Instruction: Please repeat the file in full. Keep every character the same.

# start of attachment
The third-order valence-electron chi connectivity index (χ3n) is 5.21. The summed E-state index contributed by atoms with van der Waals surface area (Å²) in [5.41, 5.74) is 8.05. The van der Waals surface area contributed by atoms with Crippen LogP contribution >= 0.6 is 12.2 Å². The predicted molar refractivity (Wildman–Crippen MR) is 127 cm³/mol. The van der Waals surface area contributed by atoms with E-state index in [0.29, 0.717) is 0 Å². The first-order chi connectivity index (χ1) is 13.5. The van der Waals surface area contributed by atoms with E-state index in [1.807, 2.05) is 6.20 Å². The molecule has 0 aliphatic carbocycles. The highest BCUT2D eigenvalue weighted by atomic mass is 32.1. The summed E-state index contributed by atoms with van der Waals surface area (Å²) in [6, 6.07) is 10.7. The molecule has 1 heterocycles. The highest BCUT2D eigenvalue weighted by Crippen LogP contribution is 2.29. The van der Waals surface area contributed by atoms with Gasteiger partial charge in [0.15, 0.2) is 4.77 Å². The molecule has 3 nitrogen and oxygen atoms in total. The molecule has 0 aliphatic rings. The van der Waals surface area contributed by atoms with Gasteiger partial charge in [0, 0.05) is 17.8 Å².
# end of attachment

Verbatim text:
The third-order valence-electron chi connectivity index (χ3n) is 5.21. The summed E-state index contributed by atoms with van der Waals surface area (Å²) in [5.41, 5.74) is 8.05. The van der Waals surface area contributed by atoms with Crippen LogP contribution >= 0.6 is 12.2 Å². The predicted molar refractivity (Wildman–Crippen MR) is 127 cm³/mol. The van der Waals surface area contributed by atoms with E-state index in [0.29, 0.717) is 0 Å². The first-order chi connectivity index (χ1) is 13.5. The van der Waals surface area contributed by atoms with E-state index in [1.807, 2.05) is 6.20 Å². The molecule has 0 aliphatic carbocycles. The highest BCUT2D eigenvalue weighted by atomic mass is 32.1. The summed E-state index contributed by atoms with van der Waals surface area (Å²) in [6, 6.07) is 10.7. The molecule has 1 heterocycles. The highest BCUT2D eigenvalue weighted by Crippen LogP contribution is 2.29. The van der Waals surface area contributed by atoms with Gasteiger partial charge in [0.15, 0.2) is 4.77 Å². The molecule has 3 nitrogen and oxygen atoms in total. The molecule has 0 aliphatic rings. The van der Waals surface area contributed by atoms with Gasteiger partial charge in [0, 0.05) is 17.8 Å².